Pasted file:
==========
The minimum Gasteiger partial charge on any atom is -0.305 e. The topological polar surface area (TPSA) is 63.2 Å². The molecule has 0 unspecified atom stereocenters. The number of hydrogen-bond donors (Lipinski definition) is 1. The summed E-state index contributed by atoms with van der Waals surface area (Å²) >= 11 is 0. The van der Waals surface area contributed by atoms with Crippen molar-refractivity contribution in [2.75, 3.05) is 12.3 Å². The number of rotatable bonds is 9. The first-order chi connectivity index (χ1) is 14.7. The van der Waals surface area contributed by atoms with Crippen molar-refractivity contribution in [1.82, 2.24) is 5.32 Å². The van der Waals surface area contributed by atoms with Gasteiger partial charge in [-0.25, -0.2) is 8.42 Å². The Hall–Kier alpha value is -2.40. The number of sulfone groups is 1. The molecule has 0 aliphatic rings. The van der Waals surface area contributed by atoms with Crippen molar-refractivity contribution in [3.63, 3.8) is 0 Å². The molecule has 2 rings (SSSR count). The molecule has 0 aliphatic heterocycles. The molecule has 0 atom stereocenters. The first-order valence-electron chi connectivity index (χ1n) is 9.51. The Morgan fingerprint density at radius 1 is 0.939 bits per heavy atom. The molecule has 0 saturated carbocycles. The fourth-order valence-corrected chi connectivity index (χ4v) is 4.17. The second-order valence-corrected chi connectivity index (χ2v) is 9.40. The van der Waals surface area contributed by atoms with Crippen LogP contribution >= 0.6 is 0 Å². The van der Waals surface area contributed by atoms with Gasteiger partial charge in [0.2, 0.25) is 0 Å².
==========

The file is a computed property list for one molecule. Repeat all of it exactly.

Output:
The minimum Gasteiger partial charge on any atom is -0.305 e. The topological polar surface area (TPSA) is 63.2 Å². The molecule has 0 unspecified atom stereocenters. The number of hydrogen-bond donors (Lipinski definition) is 1. The summed E-state index contributed by atoms with van der Waals surface area (Å²) >= 11 is 0. The van der Waals surface area contributed by atoms with Crippen molar-refractivity contribution in [2.75, 3.05) is 12.3 Å². The number of rotatable bonds is 9. The first-order chi connectivity index (χ1) is 14.7. The van der Waals surface area contributed by atoms with Crippen molar-refractivity contribution in [1.82, 2.24) is 5.32 Å². The van der Waals surface area contributed by atoms with Gasteiger partial charge in [-0.25, -0.2) is 8.42 Å². The Hall–Kier alpha value is -2.40. The number of sulfone groups is 1. The molecule has 0 aliphatic rings. The van der Waals surface area contributed by atoms with Crippen molar-refractivity contribution in [3.63, 3.8) is 0 Å². The molecule has 2 rings (SSSR count). The molecule has 0 aliphatic heterocycles. The molecule has 0 atom stereocenters. The first-order valence-electron chi connectivity index (χ1n) is 9.51. The Morgan fingerprint density at radius 1 is 0.939 bits per heavy atom. The molecule has 0 saturated carbocycles. The fourth-order valence-corrected chi connectivity index (χ4v) is 4.17. The second-order valence-corrected chi connectivity index (χ2v) is 9.40. The van der Waals surface area contributed by atoms with Crippen LogP contribution >= 0.6 is 0 Å². The van der Waals surface area contributed by atoms with Gasteiger partial charge in [0.2, 0.25) is 0 Å².